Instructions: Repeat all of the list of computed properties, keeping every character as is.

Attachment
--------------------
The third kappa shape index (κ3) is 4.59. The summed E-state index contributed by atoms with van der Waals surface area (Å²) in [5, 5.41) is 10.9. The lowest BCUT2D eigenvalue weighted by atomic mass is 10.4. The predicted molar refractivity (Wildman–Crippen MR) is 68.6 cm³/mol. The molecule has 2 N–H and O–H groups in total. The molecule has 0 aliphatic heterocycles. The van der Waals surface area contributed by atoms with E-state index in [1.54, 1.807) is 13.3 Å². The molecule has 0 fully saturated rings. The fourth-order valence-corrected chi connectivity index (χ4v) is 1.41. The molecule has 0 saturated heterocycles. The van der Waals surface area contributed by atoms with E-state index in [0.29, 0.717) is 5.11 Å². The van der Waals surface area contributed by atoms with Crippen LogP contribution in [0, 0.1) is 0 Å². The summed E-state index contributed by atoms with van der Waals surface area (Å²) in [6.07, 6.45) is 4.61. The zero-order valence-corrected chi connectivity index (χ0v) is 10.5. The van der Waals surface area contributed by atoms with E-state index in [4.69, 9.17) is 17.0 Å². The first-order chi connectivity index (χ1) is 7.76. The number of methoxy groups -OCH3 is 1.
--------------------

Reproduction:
The third kappa shape index (κ3) is 4.59. The summed E-state index contributed by atoms with van der Waals surface area (Å²) in [5, 5.41) is 10.9. The lowest BCUT2D eigenvalue weighted by atomic mass is 10.4. The predicted molar refractivity (Wildman–Crippen MR) is 68.6 cm³/mol. The molecule has 2 N–H and O–H groups in total. The molecule has 0 aliphatic heterocycles. The van der Waals surface area contributed by atoms with E-state index in [1.54, 1.807) is 13.3 Å². The molecule has 0 fully saturated rings. The fourth-order valence-corrected chi connectivity index (χ4v) is 1.41. The molecule has 0 saturated heterocycles. The van der Waals surface area contributed by atoms with E-state index in [0.29, 0.717) is 5.11 Å². The van der Waals surface area contributed by atoms with Crippen LogP contribution in [0, 0.1) is 0 Å². The summed E-state index contributed by atoms with van der Waals surface area (Å²) in [6.07, 6.45) is 4.61. The zero-order valence-corrected chi connectivity index (χ0v) is 10.5. The van der Waals surface area contributed by atoms with E-state index in [4.69, 9.17) is 17.0 Å². The first-order chi connectivity index (χ1) is 7.76. The number of methoxy groups -OCH3 is 1.